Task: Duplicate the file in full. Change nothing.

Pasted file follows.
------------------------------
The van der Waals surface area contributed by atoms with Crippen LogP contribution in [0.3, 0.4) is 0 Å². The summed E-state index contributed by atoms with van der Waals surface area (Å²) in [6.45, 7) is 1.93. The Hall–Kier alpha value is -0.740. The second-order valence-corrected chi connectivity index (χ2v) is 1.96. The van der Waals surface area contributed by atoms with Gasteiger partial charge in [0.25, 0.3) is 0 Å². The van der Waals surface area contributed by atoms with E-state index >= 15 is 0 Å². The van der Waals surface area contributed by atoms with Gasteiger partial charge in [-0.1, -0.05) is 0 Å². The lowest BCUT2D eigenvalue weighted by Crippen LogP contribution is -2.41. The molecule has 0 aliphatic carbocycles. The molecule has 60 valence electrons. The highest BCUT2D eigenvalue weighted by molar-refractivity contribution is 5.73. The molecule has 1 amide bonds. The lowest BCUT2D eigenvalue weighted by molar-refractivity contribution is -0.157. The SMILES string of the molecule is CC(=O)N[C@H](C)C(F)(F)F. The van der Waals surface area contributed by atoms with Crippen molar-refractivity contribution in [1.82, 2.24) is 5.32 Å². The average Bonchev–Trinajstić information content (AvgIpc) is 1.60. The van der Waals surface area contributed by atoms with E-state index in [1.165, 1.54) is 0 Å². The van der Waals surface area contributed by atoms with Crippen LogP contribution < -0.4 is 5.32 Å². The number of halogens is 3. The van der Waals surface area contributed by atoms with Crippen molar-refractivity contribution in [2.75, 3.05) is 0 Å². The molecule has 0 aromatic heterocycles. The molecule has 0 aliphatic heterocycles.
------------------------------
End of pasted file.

The van der Waals surface area contributed by atoms with Crippen LogP contribution in [0.3, 0.4) is 0 Å². The summed E-state index contributed by atoms with van der Waals surface area (Å²) in [6.45, 7) is 1.93. The Hall–Kier alpha value is -0.740. The second-order valence-corrected chi connectivity index (χ2v) is 1.96. The van der Waals surface area contributed by atoms with Gasteiger partial charge in [0.25, 0.3) is 0 Å². The van der Waals surface area contributed by atoms with E-state index >= 15 is 0 Å². The van der Waals surface area contributed by atoms with Gasteiger partial charge in [-0.1, -0.05) is 0 Å². The lowest BCUT2D eigenvalue weighted by Crippen LogP contribution is -2.41. The molecule has 0 aliphatic carbocycles. The molecule has 60 valence electrons. The highest BCUT2D eigenvalue weighted by molar-refractivity contribution is 5.73. The molecule has 1 amide bonds. The lowest BCUT2D eigenvalue weighted by molar-refractivity contribution is -0.157. The SMILES string of the molecule is CC(=O)N[C@H](C)C(F)(F)F. The van der Waals surface area contributed by atoms with Crippen molar-refractivity contribution in [1.82, 2.24) is 5.32 Å². The average Bonchev–Trinajstić information content (AvgIpc) is 1.60. The van der Waals surface area contributed by atoms with E-state index in [1.165, 1.54) is 0 Å². The van der Waals surface area contributed by atoms with Crippen LogP contribution < -0.4 is 5.32 Å². The number of halogens is 3. The van der Waals surface area contributed by atoms with Crippen molar-refractivity contribution in [2.75, 3.05) is 0 Å². The molecule has 0 aromatic heterocycles. The molecule has 0 aliphatic heterocycles.